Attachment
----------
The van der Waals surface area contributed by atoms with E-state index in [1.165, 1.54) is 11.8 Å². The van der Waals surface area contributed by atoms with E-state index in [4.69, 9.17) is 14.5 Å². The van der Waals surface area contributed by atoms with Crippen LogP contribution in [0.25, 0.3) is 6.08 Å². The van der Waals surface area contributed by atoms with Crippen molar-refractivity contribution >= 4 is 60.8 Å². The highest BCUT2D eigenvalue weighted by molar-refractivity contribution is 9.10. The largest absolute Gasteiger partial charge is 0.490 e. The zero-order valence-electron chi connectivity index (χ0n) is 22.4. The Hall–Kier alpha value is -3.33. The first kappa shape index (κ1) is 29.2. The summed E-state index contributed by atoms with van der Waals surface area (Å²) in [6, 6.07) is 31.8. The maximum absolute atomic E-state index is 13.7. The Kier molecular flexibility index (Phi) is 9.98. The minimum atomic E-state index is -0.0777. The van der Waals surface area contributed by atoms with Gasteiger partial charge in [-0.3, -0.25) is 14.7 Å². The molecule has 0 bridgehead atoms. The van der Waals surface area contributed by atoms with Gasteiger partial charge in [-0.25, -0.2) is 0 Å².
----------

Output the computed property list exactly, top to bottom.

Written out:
The van der Waals surface area contributed by atoms with E-state index in [1.165, 1.54) is 11.8 Å². The van der Waals surface area contributed by atoms with E-state index in [4.69, 9.17) is 14.5 Å². The van der Waals surface area contributed by atoms with Crippen LogP contribution in [0.25, 0.3) is 6.08 Å². The van der Waals surface area contributed by atoms with Crippen molar-refractivity contribution >= 4 is 60.8 Å². The highest BCUT2D eigenvalue weighted by molar-refractivity contribution is 9.10. The largest absolute Gasteiger partial charge is 0.490 e. The zero-order valence-electron chi connectivity index (χ0n) is 22.4. The Hall–Kier alpha value is -3.33. The first kappa shape index (κ1) is 29.2. The summed E-state index contributed by atoms with van der Waals surface area (Å²) in [6, 6.07) is 31.8. The maximum absolute atomic E-state index is 13.7. The Kier molecular flexibility index (Phi) is 9.98. The minimum atomic E-state index is -0.0777. The van der Waals surface area contributed by atoms with Gasteiger partial charge in [-0.3, -0.25) is 14.7 Å². The molecule has 0 bridgehead atoms. The van der Waals surface area contributed by atoms with Gasteiger partial charge in [-0.25, -0.2) is 0 Å².